Goddard could have added that changes in the calendar designed to end the nomination process earlier could backfire by reducing opportunities for a horrified party to avoid a "brokered convention." And it's also interesting that the closest thing to a Party Elite favorite, Jeb Bush, appears to be pursuing not a clinch-it-early strategy, but a win-it-in-the-late-innings approach.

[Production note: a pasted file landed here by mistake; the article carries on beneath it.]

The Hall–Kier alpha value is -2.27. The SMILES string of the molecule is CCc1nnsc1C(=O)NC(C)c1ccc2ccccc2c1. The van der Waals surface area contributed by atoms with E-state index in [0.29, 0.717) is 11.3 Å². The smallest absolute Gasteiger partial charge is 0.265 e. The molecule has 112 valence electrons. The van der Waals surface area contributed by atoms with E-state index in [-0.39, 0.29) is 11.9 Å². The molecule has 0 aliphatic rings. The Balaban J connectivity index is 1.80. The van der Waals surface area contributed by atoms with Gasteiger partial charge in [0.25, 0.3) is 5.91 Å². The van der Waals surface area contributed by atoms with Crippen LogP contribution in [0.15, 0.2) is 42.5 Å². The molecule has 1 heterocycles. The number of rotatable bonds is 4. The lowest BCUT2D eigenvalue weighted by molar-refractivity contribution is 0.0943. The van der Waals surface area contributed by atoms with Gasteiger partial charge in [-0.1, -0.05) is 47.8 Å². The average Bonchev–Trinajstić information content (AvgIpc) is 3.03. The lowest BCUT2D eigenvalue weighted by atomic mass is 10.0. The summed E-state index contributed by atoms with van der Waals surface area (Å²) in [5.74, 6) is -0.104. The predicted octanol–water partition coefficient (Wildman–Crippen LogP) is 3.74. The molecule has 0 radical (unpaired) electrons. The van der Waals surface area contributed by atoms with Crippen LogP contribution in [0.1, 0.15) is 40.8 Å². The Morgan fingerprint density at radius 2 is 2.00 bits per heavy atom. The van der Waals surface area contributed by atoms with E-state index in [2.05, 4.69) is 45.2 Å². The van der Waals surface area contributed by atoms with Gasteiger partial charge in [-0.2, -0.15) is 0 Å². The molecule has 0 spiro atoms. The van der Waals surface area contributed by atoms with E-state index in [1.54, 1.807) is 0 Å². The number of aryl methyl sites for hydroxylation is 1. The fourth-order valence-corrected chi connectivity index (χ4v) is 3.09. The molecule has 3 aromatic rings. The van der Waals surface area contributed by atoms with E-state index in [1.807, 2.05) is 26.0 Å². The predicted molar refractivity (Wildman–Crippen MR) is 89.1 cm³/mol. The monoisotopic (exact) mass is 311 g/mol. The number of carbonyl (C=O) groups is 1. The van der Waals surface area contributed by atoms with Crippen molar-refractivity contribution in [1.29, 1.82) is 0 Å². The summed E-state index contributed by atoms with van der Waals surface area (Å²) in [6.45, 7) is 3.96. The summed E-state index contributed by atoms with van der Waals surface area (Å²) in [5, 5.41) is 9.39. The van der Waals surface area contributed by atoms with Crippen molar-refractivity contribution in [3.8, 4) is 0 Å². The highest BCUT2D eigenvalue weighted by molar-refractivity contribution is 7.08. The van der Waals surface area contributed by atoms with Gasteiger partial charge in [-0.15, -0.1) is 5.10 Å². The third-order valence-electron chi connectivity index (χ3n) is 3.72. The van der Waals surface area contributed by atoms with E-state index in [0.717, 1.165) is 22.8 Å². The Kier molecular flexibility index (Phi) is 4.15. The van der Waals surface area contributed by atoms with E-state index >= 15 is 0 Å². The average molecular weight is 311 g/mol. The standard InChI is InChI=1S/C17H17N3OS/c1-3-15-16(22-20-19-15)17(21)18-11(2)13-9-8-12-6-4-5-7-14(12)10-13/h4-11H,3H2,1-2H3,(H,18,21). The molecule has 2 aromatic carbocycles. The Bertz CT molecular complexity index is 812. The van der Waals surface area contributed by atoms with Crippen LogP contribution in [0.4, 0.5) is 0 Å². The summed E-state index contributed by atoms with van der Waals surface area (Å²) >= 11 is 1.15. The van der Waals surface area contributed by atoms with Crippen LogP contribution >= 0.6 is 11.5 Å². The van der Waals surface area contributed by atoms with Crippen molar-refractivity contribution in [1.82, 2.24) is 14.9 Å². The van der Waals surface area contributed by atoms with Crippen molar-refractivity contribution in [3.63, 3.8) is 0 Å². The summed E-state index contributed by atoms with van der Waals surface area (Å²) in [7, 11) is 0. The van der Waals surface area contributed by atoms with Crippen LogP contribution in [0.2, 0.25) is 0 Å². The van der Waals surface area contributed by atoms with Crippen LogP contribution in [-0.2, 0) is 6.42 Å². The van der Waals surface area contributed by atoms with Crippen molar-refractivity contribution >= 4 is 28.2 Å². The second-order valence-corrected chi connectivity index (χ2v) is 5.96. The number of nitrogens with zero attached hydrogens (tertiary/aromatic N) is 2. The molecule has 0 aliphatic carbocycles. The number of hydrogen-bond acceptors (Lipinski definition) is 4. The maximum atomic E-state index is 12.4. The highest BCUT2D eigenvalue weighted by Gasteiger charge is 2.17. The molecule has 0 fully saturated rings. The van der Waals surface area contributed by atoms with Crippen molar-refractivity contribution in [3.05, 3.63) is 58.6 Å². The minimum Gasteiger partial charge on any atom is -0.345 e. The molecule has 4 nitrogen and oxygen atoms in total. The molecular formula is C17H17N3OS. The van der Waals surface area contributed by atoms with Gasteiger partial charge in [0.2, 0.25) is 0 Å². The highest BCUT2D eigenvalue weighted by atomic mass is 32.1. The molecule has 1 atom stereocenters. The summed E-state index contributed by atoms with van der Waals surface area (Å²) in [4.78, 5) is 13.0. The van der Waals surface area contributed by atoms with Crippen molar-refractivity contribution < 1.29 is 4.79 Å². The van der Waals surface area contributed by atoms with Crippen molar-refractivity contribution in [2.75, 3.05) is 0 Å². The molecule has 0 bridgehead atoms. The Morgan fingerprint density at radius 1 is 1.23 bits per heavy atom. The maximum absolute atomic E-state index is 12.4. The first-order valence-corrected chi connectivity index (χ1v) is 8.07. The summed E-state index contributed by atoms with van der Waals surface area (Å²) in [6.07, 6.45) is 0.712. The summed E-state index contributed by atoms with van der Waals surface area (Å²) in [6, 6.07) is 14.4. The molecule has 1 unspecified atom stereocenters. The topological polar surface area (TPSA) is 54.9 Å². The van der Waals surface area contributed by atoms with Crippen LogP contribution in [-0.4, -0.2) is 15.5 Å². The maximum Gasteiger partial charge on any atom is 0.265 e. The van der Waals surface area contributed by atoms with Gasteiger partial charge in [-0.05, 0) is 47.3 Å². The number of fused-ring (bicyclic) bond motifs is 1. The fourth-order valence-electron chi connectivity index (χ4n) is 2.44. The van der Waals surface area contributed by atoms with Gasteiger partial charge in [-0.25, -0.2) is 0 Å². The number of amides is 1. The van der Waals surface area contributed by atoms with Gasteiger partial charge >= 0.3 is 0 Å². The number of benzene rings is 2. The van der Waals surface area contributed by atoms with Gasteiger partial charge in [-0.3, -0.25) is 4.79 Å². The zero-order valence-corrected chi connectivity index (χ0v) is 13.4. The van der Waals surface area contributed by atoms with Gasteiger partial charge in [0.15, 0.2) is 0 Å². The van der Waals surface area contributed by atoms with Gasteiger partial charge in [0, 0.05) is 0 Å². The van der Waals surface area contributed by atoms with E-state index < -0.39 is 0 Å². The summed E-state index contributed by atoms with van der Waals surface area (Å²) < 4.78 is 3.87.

Still, let's review the record: there hasn't been a convention which began with significant doubt about the identity of the nominee since the GOP event in 1976. The last multi-ballot convention was in 1952, when Democrats took three ballots to nominate Adlai Stevenson. The main reason for this shift away from deliberative--or if you wish, "brokered"--conventions was the rise of a primary system that all but eliminated undecided delegates and favorite-son or stalking-horse candidacies. So it requires really, really special circumstances even to get within shouting distance of a convention where someone hasn't locked up the nomination long before the balloons are inflated. And even if that perfect storm occurs, in 2016 or some other year, the word "brokered" is probably off, as I noted in a TNR column on the subject in 2012: